It seems very plausible to attach his quip to Lenin, as the Red October and its aftermath was practically exactly that: take action and see what comes out of it.
It seems very strange to attribute this 'motto' to Napoleon who is often portrayed as far more into planning and strategy and tactics. Well, for most of his career. The beginnings might be a little ...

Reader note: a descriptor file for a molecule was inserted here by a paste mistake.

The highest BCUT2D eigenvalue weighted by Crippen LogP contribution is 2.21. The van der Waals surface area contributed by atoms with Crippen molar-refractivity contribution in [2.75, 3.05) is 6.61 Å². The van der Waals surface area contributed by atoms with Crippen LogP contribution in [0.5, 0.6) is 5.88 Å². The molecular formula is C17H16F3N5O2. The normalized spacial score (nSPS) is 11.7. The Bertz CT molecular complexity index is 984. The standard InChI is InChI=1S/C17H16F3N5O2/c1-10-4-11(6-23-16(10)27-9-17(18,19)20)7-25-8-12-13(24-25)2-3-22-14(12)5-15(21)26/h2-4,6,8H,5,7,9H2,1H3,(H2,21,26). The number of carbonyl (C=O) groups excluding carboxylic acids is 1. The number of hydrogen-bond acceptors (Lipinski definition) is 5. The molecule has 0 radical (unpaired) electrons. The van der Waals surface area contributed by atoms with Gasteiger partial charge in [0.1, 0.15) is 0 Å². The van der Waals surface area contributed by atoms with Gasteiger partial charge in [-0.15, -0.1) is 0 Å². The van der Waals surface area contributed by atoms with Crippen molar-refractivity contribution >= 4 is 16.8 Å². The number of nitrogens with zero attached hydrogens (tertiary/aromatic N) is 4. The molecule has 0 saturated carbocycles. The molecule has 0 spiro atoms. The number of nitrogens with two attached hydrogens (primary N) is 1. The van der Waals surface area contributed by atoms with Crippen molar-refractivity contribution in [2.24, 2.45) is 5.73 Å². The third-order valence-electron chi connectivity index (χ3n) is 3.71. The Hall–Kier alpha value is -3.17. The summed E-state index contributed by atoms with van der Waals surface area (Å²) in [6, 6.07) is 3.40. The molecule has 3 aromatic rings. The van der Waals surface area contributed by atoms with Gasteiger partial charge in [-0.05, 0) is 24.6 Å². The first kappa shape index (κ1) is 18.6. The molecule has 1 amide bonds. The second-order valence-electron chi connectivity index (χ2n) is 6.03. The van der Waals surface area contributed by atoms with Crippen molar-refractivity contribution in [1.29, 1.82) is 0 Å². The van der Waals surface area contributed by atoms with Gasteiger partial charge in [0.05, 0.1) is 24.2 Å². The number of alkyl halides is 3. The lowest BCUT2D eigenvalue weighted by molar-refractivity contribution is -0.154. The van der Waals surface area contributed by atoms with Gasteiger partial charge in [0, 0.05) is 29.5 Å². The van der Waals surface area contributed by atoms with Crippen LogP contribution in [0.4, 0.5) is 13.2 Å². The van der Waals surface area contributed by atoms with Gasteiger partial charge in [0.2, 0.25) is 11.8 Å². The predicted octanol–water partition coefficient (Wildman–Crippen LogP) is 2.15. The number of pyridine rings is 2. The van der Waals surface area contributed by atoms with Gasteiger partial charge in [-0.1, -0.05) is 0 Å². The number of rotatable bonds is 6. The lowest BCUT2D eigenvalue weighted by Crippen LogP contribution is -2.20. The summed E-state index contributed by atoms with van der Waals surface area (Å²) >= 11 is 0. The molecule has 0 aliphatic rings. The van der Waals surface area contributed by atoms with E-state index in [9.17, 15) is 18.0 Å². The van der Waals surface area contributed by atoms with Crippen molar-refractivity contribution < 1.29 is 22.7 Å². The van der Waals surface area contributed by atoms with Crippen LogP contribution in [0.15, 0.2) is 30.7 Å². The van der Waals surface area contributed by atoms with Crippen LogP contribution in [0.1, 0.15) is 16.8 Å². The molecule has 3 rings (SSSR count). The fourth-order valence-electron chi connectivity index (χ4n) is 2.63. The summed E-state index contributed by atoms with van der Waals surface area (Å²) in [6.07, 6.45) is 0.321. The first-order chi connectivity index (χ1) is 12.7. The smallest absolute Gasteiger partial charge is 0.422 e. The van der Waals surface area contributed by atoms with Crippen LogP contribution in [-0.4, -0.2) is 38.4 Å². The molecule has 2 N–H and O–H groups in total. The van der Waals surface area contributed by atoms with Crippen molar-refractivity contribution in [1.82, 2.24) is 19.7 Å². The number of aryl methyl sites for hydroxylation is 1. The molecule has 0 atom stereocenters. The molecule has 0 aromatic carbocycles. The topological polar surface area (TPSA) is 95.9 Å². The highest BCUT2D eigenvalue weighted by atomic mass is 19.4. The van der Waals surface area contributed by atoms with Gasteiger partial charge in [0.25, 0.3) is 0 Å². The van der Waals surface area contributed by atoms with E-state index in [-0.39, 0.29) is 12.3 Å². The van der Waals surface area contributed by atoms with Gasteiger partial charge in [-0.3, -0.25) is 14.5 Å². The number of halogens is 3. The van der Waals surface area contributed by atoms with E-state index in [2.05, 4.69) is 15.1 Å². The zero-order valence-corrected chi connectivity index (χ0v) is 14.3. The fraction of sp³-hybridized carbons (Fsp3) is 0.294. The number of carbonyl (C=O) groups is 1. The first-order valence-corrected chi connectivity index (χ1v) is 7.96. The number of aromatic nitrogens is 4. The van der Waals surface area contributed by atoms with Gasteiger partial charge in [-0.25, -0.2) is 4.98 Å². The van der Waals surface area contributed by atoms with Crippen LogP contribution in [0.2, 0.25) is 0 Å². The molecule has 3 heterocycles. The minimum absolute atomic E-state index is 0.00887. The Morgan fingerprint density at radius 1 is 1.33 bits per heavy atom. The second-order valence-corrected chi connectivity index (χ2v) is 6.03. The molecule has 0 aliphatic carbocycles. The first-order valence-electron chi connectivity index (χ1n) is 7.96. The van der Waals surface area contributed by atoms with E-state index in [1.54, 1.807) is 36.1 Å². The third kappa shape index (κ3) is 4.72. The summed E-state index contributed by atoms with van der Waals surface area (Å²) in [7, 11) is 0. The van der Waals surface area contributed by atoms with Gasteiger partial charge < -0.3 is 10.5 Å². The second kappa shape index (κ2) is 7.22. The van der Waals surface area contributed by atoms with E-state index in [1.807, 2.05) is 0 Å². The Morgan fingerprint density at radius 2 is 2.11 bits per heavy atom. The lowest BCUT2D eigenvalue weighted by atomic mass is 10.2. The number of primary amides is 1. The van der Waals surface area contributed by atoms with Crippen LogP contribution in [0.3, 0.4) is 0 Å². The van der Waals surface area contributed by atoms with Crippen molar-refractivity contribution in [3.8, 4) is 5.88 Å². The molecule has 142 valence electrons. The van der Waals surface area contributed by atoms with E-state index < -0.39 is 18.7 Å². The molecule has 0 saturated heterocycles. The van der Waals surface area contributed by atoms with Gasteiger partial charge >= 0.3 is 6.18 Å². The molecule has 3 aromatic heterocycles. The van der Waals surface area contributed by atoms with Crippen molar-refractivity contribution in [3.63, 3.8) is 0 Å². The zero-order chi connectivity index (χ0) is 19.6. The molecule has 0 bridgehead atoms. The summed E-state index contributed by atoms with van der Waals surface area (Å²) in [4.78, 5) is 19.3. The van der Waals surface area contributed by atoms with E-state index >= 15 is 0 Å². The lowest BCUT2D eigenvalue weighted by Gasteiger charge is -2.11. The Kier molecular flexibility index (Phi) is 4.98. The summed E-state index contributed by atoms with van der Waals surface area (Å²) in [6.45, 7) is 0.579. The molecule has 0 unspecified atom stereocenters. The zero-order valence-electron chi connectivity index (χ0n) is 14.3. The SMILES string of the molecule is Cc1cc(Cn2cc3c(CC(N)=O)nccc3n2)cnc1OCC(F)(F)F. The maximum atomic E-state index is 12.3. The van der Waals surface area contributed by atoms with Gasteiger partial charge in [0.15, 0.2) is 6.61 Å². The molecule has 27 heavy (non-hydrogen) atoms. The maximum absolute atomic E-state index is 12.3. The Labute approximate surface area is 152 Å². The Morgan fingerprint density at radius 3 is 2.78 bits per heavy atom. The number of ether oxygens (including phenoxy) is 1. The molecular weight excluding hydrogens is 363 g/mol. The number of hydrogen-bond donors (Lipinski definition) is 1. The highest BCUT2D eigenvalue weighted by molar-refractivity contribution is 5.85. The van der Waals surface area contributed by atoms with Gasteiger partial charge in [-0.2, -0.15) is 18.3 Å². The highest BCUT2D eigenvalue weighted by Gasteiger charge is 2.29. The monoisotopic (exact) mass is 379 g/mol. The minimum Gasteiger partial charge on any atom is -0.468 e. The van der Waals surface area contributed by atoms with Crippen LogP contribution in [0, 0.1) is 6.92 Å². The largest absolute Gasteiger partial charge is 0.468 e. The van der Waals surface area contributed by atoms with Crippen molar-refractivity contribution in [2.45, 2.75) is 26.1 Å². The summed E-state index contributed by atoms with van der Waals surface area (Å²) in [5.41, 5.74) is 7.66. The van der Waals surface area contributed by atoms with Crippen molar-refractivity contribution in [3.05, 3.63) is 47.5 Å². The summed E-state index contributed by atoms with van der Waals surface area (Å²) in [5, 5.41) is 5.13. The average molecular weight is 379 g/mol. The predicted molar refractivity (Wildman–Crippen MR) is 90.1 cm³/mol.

'On s'engage partout, et puis l'on voit' appears in Literarisches Wochenblatt, Volume 3 - but not attrbuted to Napoleon, though he is twice mentioned in the short article. So we are now back to 1819, in Napoleon's lifetime. Perhaps this is a proverb rather than a quotation?
This looks pretty much like a conflation of the type already mentioned in comments:
Are you, perhaps, thinking of Samuel Johnson's dictionary, where he described oats as: "a grain, which in England is generally given to horses, but in Scotland supports the people"?
A few indicators to support this assumption:
Such description is ...